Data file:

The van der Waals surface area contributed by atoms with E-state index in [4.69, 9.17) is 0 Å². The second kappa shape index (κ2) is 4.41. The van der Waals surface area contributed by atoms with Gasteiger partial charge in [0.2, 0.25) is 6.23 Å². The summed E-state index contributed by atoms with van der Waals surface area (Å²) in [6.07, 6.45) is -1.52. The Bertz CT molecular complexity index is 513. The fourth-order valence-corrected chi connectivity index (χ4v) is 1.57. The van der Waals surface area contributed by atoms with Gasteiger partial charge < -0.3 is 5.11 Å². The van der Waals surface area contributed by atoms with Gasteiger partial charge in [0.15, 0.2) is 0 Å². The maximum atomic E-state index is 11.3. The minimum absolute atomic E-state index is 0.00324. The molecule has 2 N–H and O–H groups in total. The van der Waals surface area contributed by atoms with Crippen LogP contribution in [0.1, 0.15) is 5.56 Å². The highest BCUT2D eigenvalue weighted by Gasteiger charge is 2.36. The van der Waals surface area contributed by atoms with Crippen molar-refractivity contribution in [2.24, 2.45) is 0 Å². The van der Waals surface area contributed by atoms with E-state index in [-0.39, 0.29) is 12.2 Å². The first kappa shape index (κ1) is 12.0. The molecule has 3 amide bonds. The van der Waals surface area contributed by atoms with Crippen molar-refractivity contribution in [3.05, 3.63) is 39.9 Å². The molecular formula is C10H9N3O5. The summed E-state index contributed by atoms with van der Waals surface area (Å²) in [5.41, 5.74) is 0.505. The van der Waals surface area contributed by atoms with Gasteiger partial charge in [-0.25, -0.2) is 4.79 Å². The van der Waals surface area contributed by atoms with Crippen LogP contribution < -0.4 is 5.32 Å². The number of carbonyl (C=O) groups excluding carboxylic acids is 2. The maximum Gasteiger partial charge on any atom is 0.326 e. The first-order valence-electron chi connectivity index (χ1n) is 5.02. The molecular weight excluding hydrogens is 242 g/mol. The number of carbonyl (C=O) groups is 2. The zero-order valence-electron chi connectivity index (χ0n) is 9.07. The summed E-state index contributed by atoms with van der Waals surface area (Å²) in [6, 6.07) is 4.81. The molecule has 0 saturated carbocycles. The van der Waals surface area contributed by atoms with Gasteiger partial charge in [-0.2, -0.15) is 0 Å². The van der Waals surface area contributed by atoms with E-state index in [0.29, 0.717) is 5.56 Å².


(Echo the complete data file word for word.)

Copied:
The van der Waals surface area contributed by atoms with E-state index in [4.69, 9.17) is 0 Å². The second kappa shape index (κ2) is 4.41. The van der Waals surface area contributed by atoms with Gasteiger partial charge in [0.2, 0.25) is 6.23 Å². The summed E-state index contributed by atoms with van der Waals surface area (Å²) in [6.07, 6.45) is -1.52. The Bertz CT molecular complexity index is 513. The fourth-order valence-corrected chi connectivity index (χ4v) is 1.57. The van der Waals surface area contributed by atoms with Gasteiger partial charge < -0.3 is 5.11 Å². The van der Waals surface area contributed by atoms with Gasteiger partial charge in [0.15, 0.2) is 0 Å². The maximum atomic E-state index is 11.3. The minimum absolute atomic E-state index is 0.00324. The molecule has 2 N–H and O–H groups in total. The van der Waals surface area contributed by atoms with Crippen LogP contribution in [0.1, 0.15) is 5.56 Å². The highest BCUT2D eigenvalue weighted by Gasteiger charge is 2.36. The van der Waals surface area contributed by atoms with Crippen molar-refractivity contribution in [2.24, 2.45) is 0 Å². The van der Waals surface area contributed by atoms with E-state index in [-0.39, 0.29) is 12.2 Å². The first kappa shape index (κ1) is 12.0. The molecule has 3 amide bonds. The van der Waals surface area contributed by atoms with Crippen molar-refractivity contribution in [3.05, 3.63) is 39.9 Å². The molecular formula is C10H9N3O5. The summed E-state index contributed by atoms with van der Waals surface area (Å²) in [5.41, 5.74) is 0.505. The van der Waals surface area contributed by atoms with Gasteiger partial charge in [-0.25, -0.2) is 4.79 Å². The van der Waals surface area contributed by atoms with Crippen LogP contribution < -0.4 is 5.32 Å². The number of carbonyl (C=O) groups excluding carboxylic acids is 2. The maximum Gasteiger partial charge on any atom is 0.326 e. The first-order valence-electron chi connectivity index (χ1n) is 5.02. The molecular weight excluding hydrogens is 242 g/mol. The number of carbonyl (C=O) groups is 2. The zero-order valence-electron chi connectivity index (χ0n) is 9.07. The summed E-state index contributed by atoms with van der Waals surface area (Å²) in [6, 6.07) is 4.81. The molecule has 0 saturated carbocycles. The van der Waals surface area contributed by atoms with Gasteiger partial charge in [-0.2, -0.15) is 0 Å². The van der Waals surface area contributed by atoms with E-state index in [0.29, 0.717) is 5.56 Å².